The times given are for the Traverse City/Interlochen area of Michigan. They may be different for your location.

Addendum

Sweat Lodge finder animation

The Anishinaabek constellations of the Sweat Lodge and the Exhausted Bather looking high in the southeast at 10:30 p.m., Click on image to enlarge. June 8, 2018. Created using Stellarium and GIMP.

The constellation art is part of the latest versions of Stellarium. Ojibwe (Anishinaabek) constellation art by Annette S Lee and William Wilson from Ojibwe Sky Star Map Constellation Guide, ISBN 978-0-615-98678-4.

06/04/2018 – Ephemeris – Ariadne’s crown

June 4, 2018 Comments off

Ephemeris for Monday, June 4th. Today the Sun will be up for 15 hours and 24 minutes, setting at 9:23, and it will rise tomorrow at 5:58. The Moon, 2 days before last quarter, will rise at 1:47 tomorrow morning.

High in the southeast at 11 p.m. can be found a small but easily spotted constellation of Corona Borealis, the Northern Crown. It is located just east or left of the kite shaped constellation of Boötes, with its bright star Arcturus at the base. The Northern Crown is a semicircle of stars, like a tiara, with a brighter star Gemma at the bottom. Despite the obvious allusion of stars to diamonds and the sound of one of the star’s name, this is not a gem studded crown. Gemma means blossom, so Corona Borealis may represent a floral crown. According to Greek mythology it belonged to Princess Ariadne, daughter of King Minos of Crete. She was abandoned by Theseus, whom she helped out of the Labyrinth of the Minotaur.

The times given are for the Traverse City/Interlochen area of Michigan. They may be different for your location.

Addendum

Corona Borealis finder chart

Animated Corona Borealis Finder Chart looking to the southeast at 10:30 p.m. June 4, 2018. Corona Borealis is  a small constellation, so I added its neighbors for context.  Click on the image to enlarge. Created using Stellarium and GIMP.

5/15/2018 – Ephemeris – Two thirds thru spring

May 15, 2018 Comments off

Ephemeris for Tuesday, May 15th. Today the Sun will be up for 14 hours and 49 minutes, setting at 9:04, and it will rise tomorrow at 6:13. The Moon is new today, and won’t be visible.

Here we are at the middle of May, nearly two-thirds through spring and in the west only a few winter stars remain. Castor and Pollux of Gemini are horizontal in the west, Procyon the Little Dog Star is below and left of them, Capella in Auriga is in the northwest, but for most of the IPR listening area it will never quite set. At 10:30 Betelgeuse in Orion the hunter will be setting, chased from the skies by Scorpius the scorpion, which is rising in the southeast. In one story it is the sting of this scorpion that killed him. Already at that time two-thirds of the stars of the summer Triangle are up. Bright Vega in Lyra the harp, and Deneb in Cygnus the swan. The Big Dipper reigns overhead as spring is in full bloom.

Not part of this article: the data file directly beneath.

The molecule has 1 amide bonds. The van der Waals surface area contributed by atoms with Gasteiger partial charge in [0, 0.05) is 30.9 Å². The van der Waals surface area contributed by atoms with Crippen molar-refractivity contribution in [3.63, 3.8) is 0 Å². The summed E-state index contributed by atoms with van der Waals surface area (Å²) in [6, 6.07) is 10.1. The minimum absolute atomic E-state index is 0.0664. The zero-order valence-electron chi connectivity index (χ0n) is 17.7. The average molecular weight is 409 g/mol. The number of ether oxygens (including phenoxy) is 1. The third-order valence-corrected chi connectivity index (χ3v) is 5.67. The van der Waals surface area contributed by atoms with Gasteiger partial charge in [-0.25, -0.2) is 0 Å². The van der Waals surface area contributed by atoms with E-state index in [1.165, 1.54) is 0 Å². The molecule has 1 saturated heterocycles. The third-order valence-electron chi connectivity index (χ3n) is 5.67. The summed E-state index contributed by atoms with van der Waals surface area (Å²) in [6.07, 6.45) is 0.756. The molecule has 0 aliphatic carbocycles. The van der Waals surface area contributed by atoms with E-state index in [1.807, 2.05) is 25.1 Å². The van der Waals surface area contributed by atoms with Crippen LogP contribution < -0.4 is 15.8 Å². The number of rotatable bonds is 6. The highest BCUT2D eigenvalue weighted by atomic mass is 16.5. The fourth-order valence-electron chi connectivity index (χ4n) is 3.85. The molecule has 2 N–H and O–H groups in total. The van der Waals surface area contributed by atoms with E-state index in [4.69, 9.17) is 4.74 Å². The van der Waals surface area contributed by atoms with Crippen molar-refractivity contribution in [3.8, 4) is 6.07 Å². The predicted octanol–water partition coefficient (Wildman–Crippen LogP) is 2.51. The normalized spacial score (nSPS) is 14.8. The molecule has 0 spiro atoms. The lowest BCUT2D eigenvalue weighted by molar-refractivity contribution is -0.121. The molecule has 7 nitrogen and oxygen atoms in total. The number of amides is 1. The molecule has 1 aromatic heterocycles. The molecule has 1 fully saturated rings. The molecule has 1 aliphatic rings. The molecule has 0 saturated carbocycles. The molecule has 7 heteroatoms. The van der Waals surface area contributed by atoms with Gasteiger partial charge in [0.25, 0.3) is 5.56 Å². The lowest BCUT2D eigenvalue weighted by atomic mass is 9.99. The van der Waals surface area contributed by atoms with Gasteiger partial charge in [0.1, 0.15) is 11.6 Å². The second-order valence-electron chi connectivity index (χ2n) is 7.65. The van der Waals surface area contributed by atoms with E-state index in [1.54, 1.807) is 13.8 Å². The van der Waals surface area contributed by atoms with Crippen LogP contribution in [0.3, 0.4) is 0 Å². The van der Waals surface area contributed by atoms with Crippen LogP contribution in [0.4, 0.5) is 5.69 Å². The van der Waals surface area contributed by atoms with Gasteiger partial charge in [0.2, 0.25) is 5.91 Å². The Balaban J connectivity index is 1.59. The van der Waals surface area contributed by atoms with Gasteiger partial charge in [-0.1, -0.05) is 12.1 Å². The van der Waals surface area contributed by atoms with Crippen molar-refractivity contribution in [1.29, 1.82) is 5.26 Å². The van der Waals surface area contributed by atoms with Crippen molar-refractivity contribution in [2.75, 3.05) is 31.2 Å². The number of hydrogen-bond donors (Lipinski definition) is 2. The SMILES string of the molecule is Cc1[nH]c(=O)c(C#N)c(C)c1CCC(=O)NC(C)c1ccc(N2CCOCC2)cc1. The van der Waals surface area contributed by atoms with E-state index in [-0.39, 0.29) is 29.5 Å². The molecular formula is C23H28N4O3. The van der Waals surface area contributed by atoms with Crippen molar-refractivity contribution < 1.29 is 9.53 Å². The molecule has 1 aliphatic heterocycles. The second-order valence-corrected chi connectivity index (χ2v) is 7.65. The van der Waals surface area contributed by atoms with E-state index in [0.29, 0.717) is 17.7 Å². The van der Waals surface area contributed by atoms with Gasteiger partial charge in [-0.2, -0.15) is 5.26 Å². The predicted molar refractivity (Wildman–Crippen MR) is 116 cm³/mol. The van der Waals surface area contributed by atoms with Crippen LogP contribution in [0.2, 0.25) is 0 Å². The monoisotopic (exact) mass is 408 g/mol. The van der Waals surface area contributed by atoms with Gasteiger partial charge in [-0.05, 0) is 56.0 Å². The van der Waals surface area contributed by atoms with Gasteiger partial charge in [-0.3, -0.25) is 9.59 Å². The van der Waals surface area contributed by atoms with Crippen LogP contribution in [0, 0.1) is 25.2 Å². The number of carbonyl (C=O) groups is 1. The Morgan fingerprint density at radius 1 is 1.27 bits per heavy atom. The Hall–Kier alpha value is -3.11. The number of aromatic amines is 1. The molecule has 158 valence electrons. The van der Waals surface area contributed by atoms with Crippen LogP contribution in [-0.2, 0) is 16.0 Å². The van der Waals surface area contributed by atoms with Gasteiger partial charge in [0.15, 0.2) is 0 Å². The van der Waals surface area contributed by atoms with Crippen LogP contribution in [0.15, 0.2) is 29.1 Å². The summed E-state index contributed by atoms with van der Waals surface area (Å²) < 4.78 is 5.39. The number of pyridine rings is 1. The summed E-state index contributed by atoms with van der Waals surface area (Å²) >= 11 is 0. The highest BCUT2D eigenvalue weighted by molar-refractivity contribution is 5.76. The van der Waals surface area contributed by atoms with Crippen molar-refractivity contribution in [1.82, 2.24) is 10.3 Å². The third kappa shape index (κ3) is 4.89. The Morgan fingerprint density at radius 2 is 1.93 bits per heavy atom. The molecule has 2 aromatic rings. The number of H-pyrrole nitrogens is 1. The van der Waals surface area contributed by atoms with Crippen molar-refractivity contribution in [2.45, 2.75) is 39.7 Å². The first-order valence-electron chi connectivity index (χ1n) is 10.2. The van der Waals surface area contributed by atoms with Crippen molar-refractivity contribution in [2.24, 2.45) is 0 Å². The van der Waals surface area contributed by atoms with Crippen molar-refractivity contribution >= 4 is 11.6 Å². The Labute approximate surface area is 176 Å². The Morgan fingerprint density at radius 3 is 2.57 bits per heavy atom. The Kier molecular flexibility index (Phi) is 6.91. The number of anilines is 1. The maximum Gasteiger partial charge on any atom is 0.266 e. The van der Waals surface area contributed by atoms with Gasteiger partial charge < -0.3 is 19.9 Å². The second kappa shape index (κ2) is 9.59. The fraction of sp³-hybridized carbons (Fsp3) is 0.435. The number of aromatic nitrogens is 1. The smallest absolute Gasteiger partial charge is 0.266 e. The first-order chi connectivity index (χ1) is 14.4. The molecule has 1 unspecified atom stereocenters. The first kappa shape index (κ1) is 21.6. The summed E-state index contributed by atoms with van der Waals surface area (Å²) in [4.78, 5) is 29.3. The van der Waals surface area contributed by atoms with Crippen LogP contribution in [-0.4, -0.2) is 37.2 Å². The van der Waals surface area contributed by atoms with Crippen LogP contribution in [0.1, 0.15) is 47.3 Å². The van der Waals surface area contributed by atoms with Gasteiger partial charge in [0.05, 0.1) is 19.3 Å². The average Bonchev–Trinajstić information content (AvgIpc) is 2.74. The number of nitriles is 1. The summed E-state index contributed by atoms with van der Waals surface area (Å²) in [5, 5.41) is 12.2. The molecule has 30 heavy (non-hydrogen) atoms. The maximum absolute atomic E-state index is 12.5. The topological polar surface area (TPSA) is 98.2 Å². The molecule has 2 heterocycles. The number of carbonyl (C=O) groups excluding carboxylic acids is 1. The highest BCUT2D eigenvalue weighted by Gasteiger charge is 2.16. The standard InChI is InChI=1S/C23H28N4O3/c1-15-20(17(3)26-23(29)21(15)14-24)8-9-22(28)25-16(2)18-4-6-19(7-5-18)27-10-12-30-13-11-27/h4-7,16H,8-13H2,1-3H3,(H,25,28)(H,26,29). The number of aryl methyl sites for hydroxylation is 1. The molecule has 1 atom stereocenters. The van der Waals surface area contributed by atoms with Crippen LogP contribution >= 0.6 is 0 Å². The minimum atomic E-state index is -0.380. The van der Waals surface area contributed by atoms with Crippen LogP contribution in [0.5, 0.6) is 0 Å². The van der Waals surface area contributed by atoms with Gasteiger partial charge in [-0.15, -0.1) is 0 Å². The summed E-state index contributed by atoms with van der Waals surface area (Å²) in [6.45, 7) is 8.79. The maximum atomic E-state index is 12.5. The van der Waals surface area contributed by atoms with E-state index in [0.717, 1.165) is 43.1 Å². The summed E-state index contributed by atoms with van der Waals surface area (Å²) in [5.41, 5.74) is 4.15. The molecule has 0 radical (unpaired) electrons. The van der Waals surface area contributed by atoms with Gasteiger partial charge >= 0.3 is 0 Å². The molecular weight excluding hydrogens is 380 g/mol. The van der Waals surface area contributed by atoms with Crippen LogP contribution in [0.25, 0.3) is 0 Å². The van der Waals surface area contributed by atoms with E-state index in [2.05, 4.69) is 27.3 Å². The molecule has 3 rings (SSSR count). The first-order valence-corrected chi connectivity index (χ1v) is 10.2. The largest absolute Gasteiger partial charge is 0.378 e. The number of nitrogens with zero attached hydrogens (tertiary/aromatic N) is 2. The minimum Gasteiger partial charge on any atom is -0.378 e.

The times given are for the Traverse City/Interlochen area of Michigan. They may be different for your location.

Addendum

Goodbye winter, hello summer

The sky dome for 10:30 p.m. May 15, 2018 showing the stars and constellations. It may not work for any latitude or time, but it works for our location, near 45 degrees north. Created using Stellarium.

05/14/2018 – Ephemeris – Big Dipper: Pointer to the Stars

May 14, 2018 Comments off

Ephemeris for Monday, May 14th. Today the Sun will be up for 14 hours and 47 minutes, setting at 9:03, and it will rise tomorrow at 6:14. The Moon, 1 day before new, will rise at 6:45 tomorrow morning.

The Big Dipper points to other stars and constellations. Right now the Big Dipper is nearly overhead. The front bowl stars point to Polaris, the North Star which never seems to move in the sky. The handle can be used to find two stars. First follow the arc of the handle away from the bowl to find the fourth brightest night-time star Arcturus in the base of the kite shaped constellation of Boötes. Straighten the arc to a spike and continue to the south and you will come to the bright blue-white star Spica in Virgo the virgin. You can remember these stars with the phrase “Follow the arc of the handle to Arcturus and then spike to Spica” or if you prefer the alternate pronunciation of the latter star “Speak to Speeka”.

The times given are for the Traverse City/Interlochen area of Michigan. They may be different for your location.

Addendum

As can be seen below, there was one pointer function that didn’t make it into the program:  A leaky dipper drips on Leo.

Big Dipper Pointer to the Stars

Using the Big Dipper as a pointer to other stars. The pointers to Polaris could be life saving, since it is always north. The view is southward. The cross displayed near the center is the zenith. One might want to lay down to take all this in. Created using my LookingUp program.